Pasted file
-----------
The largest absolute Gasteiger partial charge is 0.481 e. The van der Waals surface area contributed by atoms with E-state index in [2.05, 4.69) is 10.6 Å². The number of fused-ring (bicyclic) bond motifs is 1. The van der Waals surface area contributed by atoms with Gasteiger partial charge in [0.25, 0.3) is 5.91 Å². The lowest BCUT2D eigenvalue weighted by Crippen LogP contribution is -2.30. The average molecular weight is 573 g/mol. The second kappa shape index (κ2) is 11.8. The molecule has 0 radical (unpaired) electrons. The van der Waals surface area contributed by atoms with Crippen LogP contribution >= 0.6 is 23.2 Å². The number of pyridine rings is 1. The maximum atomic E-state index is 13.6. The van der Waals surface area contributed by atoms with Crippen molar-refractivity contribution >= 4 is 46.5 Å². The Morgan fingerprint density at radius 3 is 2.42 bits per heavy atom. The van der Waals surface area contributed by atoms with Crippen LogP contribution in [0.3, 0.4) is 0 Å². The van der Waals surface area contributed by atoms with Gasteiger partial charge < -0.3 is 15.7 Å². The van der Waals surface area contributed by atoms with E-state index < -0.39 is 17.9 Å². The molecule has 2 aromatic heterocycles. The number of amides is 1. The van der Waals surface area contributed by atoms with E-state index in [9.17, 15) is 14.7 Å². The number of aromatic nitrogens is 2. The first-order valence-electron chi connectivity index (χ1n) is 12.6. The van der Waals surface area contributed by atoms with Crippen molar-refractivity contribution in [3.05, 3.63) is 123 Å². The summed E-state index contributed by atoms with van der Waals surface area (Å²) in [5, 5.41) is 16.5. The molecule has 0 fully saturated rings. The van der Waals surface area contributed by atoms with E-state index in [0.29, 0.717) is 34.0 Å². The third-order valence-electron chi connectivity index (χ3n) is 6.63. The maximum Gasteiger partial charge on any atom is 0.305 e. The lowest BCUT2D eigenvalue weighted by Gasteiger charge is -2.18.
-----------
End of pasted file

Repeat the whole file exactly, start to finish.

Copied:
The largest absolute Gasteiger partial charge is 0.481 e. The van der Waals surface area contributed by atoms with E-state index in [2.05, 4.69) is 10.6 Å². The number of fused-ring (bicyclic) bond motifs is 1. The van der Waals surface area contributed by atoms with Gasteiger partial charge in [0.25, 0.3) is 5.91 Å². The lowest BCUT2D eigenvalue weighted by Crippen LogP contribution is -2.30. The average molecular weight is 573 g/mol. The second kappa shape index (κ2) is 11.8. The molecule has 0 radical (unpaired) electrons. The van der Waals surface area contributed by atoms with Crippen LogP contribution >= 0.6 is 23.2 Å². The number of pyridine rings is 1. The maximum atomic E-state index is 13.6. The van der Waals surface area contributed by atoms with Crippen molar-refractivity contribution >= 4 is 46.5 Å². The Morgan fingerprint density at radius 3 is 2.42 bits per heavy atom. The van der Waals surface area contributed by atoms with Crippen LogP contribution in [0.3, 0.4) is 0 Å². The van der Waals surface area contributed by atoms with Gasteiger partial charge < -0.3 is 15.7 Å². The van der Waals surface area contributed by atoms with E-state index < -0.39 is 17.9 Å². The molecule has 2 aromatic heterocycles. The number of amides is 1. The van der Waals surface area contributed by atoms with E-state index in [9.17, 15) is 14.7 Å². The number of aromatic nitrogens is 2. The first-order valence-electron chi connectivity index (χ1n) is 12.6. The van der Waals surface area contributed by atoms with Crippen molar-refractivity contribution in [3.05, 3.63) is 123 Å². The summed E-state index contributed by atoms with van der Waals surface area (Å²) in [5, 5.41) is 16.5. The molecule has 0 fully saturated rings. The van der Waals surface area contributed by atoms with E-state index in [0.29, 0.717) is 34.0 Å². The third-order valence-electron chi connectivity index (χ3n) is 6.63. The maximum Gasteiger partial charge on any atom is 0.305 e. The lowest BCUT2D eigenvalue weighted by Gasteiger charge is -2.18.